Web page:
ARCHIVE: Notifiable Disease Archives
- 2008 - Avian Influenza H5N1 confirmed in wild birds in Dorset, January
- 2007 - Highly Pathogenic H5N1 avian influenza, Diss, Norfolk, November
- 2007 - H7 avian influenza near St Helens, Merseyside, England, May
- 2007 - H7N2 Low Pathogenic Avian Influenza in Corwen, Conwy, North Wales, May
- 2007 - Avian influenza disease outbreak - Holton, Suffolk
- 2006 - Avian influenza disease outbreak
- 2005 - Newcastle disease outbreak
- 2001 - Foot and Mouth Disease outbreak
- 1963 - Voluntary Vaccination against Newcastle Disease
- 1954 - Atrophic Rhinitis- notifiable for nine years
- 1912 - Parasitic Mange - a disease eradicated by treatment
- 1900 - Foot-and-mouth disease
- 1894 - Dealing with swine fever
- 1873 - What to do about Foot and Mouth disease
- 1865-7 - The Great Cattle Plague
Following cases of highly pathogenic avian influenza (H5N1) in wild birds in Dorset, the Secretary of State declared on 10 January 2008 a Wild Bird Control Area and a Wild Bird Monitoring Area around the place where disease was confirmed. As of 27 March, the Wild Bird Monitoring Area and associated disease control restrictions put in place have been lifted. Further information...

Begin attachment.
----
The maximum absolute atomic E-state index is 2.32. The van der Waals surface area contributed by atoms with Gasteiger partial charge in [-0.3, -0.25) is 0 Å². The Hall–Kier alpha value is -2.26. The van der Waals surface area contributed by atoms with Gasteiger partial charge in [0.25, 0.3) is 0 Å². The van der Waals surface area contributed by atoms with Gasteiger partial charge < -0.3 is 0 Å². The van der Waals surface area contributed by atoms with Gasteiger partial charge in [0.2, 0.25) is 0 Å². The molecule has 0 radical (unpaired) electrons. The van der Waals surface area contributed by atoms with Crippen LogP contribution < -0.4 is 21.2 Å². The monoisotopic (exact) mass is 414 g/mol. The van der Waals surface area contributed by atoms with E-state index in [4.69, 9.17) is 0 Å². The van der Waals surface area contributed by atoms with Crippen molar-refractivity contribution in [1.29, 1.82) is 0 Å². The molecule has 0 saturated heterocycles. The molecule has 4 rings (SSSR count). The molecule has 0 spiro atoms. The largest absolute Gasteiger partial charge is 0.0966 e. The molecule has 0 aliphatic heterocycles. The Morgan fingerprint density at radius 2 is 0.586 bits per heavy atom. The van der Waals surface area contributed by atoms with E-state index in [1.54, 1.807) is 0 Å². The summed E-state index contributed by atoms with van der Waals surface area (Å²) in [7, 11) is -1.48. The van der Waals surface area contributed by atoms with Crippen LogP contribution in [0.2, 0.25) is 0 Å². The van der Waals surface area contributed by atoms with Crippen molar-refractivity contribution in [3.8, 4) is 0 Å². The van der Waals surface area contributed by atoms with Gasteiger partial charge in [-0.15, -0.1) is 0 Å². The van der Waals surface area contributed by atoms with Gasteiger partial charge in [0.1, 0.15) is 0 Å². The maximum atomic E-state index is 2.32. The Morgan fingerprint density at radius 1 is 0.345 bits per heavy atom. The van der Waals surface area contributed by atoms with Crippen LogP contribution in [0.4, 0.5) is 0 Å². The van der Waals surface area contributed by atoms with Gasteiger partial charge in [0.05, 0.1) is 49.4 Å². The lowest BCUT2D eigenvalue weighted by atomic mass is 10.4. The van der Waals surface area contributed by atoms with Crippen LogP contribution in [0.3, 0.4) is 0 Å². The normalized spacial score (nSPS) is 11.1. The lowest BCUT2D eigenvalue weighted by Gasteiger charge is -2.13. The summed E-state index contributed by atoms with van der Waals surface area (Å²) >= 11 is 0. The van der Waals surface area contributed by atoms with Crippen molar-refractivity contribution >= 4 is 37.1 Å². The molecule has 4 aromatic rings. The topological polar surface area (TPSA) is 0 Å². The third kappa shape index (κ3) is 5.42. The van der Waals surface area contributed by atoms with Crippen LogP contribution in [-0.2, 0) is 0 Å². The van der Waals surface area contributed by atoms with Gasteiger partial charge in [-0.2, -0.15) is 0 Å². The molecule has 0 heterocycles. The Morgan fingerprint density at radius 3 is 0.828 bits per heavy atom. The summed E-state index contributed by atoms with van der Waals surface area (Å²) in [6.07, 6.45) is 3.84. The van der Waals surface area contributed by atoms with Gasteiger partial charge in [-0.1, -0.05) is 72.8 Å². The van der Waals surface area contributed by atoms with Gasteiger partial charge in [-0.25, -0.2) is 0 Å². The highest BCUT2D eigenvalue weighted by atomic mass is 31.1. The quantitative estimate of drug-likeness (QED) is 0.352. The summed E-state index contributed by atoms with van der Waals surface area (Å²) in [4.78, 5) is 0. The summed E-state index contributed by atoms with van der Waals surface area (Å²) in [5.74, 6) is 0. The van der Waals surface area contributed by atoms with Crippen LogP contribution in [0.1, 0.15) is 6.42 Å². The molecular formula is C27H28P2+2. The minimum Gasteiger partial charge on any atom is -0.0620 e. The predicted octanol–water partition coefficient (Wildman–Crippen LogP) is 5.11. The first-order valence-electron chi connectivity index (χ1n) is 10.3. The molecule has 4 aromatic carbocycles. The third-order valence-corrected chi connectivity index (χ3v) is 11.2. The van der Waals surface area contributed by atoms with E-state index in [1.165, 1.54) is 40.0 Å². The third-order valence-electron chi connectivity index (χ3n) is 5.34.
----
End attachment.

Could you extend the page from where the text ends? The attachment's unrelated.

Highly pathogenic H5N1 avian influenza was found at a infected premises near Diss, Norfolk in November 2007.
A 3km Protection Zone, a 10km Surveillance Zone and a wider Restricted Zone covering the whole of Suffolk and most of Norfolk around the Infected Premises and movement restrictions were applied. Poultry was required to be isolated from wild birds. Further information...
Tests provided positive results for low pathogenic avian influenza in poultry on a non-commercial small holding near St Helens, Merseyside, England. Birds at the holding were purchased from the same market held in Chelford on Monday 7th May associated with the recent outbreak of H7N2 low pathogenic avian influenza in Conwy, North Wales. Further information...